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Woolwich Arsenal Days and Bullets

I well remember the constant rat-a-tat tatting sounds of machine gun fire......... and the boom!..... boom!.....the sound of big heavy guns being tested. Fired into the large sand banks with red warning flags fluttering on poles. We could see all this activity from our house, safely perched high up in Sladedale Road.

I remember the big silver grey barrage balloon that used to float,
tethered in the Arsenal grounds. We was told that they was used as target practice.

I remember the Meteor planes, fast twin fuselage jets, flying and firing their machine guns at targets that trailed far behind Tiger Moth planes that would tow them through the skies above us in the Plumstead Common areas not long after WWII.

As kids we went on trips along the sewage embankment that skirted the Woolwich Arsenal's fence. This fence was big and tall. It had to be. It had to keep out folk who were intent on spying and sabotage and what have you and was electrified during the war period and still carried the old warning notices positioned at intervals, along the fence.

I well remember one outing when I got through this fence, me and me mates. We explored this big old building in there. It was quite run down, as was every thing else around us in there. In this huge rundown building coloured crape paper streamers were fluttering in the wind that blew through the broken windows. There was a large notice, announcing to the resident ghosts, 'A Very Happy Christmas 1947'. Every thing was just how it had been left after that long gone party. (This would have been then about 1954-5).

We found lots of spent shells, whilst looking around inside the Arsenal.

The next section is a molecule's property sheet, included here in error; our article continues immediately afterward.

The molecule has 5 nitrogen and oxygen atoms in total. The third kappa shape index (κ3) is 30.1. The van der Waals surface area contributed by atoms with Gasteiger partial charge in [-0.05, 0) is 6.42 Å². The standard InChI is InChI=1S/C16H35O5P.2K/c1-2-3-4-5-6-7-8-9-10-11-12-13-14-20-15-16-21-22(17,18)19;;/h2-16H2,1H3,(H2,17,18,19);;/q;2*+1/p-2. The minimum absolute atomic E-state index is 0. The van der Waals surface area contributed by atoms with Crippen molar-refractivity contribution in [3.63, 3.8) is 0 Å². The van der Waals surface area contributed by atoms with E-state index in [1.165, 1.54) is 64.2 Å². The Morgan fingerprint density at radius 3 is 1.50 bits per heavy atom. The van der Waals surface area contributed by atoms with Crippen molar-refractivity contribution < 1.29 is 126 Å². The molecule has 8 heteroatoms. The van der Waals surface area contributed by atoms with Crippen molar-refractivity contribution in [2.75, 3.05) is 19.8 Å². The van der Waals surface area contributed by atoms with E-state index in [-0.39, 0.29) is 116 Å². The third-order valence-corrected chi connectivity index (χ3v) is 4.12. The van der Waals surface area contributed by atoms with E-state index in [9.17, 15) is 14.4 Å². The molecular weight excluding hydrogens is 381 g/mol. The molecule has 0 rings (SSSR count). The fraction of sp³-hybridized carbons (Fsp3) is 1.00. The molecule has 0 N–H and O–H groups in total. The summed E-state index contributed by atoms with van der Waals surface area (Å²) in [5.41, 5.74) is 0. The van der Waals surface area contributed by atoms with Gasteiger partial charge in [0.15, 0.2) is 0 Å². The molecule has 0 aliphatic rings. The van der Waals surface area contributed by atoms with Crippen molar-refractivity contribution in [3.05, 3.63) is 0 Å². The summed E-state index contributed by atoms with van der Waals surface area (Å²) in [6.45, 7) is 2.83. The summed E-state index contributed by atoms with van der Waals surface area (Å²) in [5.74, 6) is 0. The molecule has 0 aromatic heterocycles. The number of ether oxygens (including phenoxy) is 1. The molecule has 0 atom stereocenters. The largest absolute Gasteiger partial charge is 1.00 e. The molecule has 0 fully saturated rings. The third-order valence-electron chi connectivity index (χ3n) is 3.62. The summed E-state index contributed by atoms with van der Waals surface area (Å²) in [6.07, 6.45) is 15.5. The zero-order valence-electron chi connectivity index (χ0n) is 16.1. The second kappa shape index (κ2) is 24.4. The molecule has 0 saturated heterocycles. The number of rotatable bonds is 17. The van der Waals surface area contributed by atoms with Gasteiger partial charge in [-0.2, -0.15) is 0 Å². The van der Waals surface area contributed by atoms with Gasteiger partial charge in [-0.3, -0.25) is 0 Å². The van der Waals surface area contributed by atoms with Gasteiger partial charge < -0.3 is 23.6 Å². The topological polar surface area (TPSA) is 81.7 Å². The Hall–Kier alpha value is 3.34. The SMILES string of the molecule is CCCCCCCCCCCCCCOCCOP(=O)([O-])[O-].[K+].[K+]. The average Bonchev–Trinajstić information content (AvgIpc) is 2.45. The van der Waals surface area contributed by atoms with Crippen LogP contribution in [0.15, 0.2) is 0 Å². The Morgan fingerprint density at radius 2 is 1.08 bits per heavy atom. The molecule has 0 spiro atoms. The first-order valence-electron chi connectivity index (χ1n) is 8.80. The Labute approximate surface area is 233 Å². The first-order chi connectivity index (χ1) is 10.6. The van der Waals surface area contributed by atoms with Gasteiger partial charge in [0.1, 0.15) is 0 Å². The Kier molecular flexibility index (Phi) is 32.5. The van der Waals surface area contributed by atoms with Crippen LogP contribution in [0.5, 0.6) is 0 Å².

Much was thrown at this big and, strategically, very important target during the war so, consequently, there was much to be found and picked up by us kids.
We would go back quite often to look for more bullets. We all soon had tobacco tins rattling with our prized collections of shells. The bullets that we found came in different sizes and shapes, from cannon, fired from German planes, to .303 to dumdum bullets, around 8mm or so.

We were told as kids that the dumdum bullets were illegal to use as they were designed to spread out on impact and cause horrible gaping wounds! This was exciting morbid stuff to us kids and these were especially sought after. (I later found out that these particular bullets were sometimes cut across the snubbed point with a deep crosscut that would cause the bullet to spread out on impact). We even found the occasional live bullet, the cartridge case base being unmarked from the firing pin which indicated to us that it hadn't been fired.

It was our thing as kids to take all these treasures to school. To show and to swap with other kids who also had collections. However, once the powers that were found out about these "dangerous things that we were bringing into the school" they banned them. I wonder why?

Colin Weightman



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